The question of cycling’s top tier and how to organise it fairly and positively for all has yet to be solved, and this latest move from the UCI isn’t going to be the final fix. Indeed, it’s probable that the WorldTour problem will never be solved to the satisfaction of everybody involved. One thing is for sure – I certainly don’t think this is the answer.
Thursday’s news of Simon Yates’ positive test for asthma drug Terbutaline capped a horrific week for British Cycling, with the various Shane Sutton-related scandals that also exploded this week still ongoing. Combined, the scandals have made for a disastrous run-in to the Tour de Yorkshire, one of the flagship events of the British racing calendar..
Others with more interest in track cycling and more knowledge of women’s cycling than I have analysed and picked apart the Sutton scandals better than I ever could (Anne-Marije Rook, Sarah Connolly, Helen Pidd), but the focus here will be on the Yates case.
On Thursday British newspaper The Daily Mail teased the positive test of a British ‘track star’ who was gunning for an Olympic road race spot, adding that the test was recorded at a French race in March. Twitter detectives (me included) swiftly concluded that it was likely Simon Yates, an assumption which was soon confirmed by the paper.
The drug that the 23-year-old had tested positive for was Terbutaline, one of the few not yet familiar to cycling fans, doing so on stage six of Paris-Nice. His team, Orica-GreenEdge confirmed this via press release, noting that use of the substance was declared on the Doping Control Form when Yates took the test. The team goes on to say that they were informed on April 22nd and adding that the reason for the positive test was that “a team doctor made an administrative error by failing to apply for the TUE required.”
At the time of writing, there is much to unpack and Yates’ status is up in the air as he waits for the UCI to review his documentation before they rule on the case. As Terbutaline is not a specified substance (a substance more susceptible to a non-doping explanation), Yates is not provisionally suspended per the UCI’s Anti-doping rules, section 7.9.1.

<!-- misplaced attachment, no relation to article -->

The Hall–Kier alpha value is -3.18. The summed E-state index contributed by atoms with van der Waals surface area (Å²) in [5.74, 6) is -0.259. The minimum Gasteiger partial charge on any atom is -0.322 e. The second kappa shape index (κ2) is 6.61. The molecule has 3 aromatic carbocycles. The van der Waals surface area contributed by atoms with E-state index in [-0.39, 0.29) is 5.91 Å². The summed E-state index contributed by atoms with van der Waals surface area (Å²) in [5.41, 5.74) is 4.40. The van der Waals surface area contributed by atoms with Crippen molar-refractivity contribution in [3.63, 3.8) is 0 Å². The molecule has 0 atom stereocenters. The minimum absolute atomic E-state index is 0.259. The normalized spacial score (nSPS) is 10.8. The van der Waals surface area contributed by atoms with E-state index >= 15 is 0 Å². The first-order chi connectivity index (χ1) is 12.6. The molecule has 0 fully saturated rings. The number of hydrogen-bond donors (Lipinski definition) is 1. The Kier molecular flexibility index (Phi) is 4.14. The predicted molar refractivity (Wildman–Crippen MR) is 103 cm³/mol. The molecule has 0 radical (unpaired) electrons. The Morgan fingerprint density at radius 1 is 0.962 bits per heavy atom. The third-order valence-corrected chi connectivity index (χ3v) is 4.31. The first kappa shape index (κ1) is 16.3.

The drug, and its legality
Before getting to the ins and outs of the case, what is Terbutaline? Put simply, it’s a bronchodilator, a substance which dilates bronchial passages, opening the airways and increasing airflow to the lungs.
When inhaled, it’s fast-acting and the effects can last for six hours – that’s slightly longer than the more common Salbutamol. Basically it’s an asthma medication, also used to delay preterm labour in pregnant women.
A beta2-agonist, the drug is prohibited for use in sports, per WADA’s Prohibited List. As opposed to similar asthma drugs Salbutamol, Formoterol and Salmeterol, which are allowed in some doses without a TUE, Terbutaline use is only allowed if the user has a TUE.
The effects of this group of drugs on athletic performance are much debated, with a number of medical studies contradicting one another. For example, this 1996 study concludes that beta2-agonist do not increase physical performance in top athletes, and this 2011 study found no significant effects on healthy athletes from the drugs.
On the other hand, this 2000 study tells us that Salbutamol increases muscle strength and endurance in non-asthmatics, while this study from the same year notes that Salbutamol improves performance during sub-maximal exercise. Meanwhile, this 2004 study suggests benefits for endurance athletes. It should be noted though, that these studies used far greater quantities of the drug than a regular asthmatic would inhale.
More recent studies suggested that Terbutaline can improve strength and power performance. Even to get those you’d need to take quite high doses of it. Linking back to the guy who is in the news today – it’s not really likely to improve endurance performance, as far as we know.
Asthma in pro cyclists – really?
Whenever a case related to asthma medication comes up, many people react with shock – how could so many athletes, these peak physical specimens, suffer from asthma?
Dr Dickinson, who conducted a study on this subject in 2014, says that this is not so strange after all. He found that 70% of swimmers from the British swim squad have some form of asthma, while a third of Team Sky riders were found to suffer from it. That’s against a national rate in the UK of 8-10%.
Rather than suffering from classic asthma (caused by genetics or environmental factors) though, this is exercise-induced asthma. The symptoms are similar but the condition is instead caused by the heavy, fast breathing induced by exercise. This form of asthma is what Team Sky’s Chris Froome claims to suffer from.
Dickinson reaffirmed his findings when I talked to him.
Exercise-induced asthma, on the spectrum of asthma, is on the milder end of it. Most elite athletes who do have it purely have exercise-induced asthma – they only get it when they’re at the top end of their high intensity exercise, which is increasing their exposure to things that trigger an asthma attack.
The majority of them would be mild to moderate cases. When they’re not training or competing they’re unlikely to suffer.
Chris Froome claimed not to have one, the CIRC Report said they were abused, and Orica-GreenEdge forgot to apply for one at Paris-Nice. Therapeutic use exemptions have been in the news a lot over the years. They are, in effect, special permissions for athletes to use an otherwise prohibited substance in order to treat a legitimate medical condition.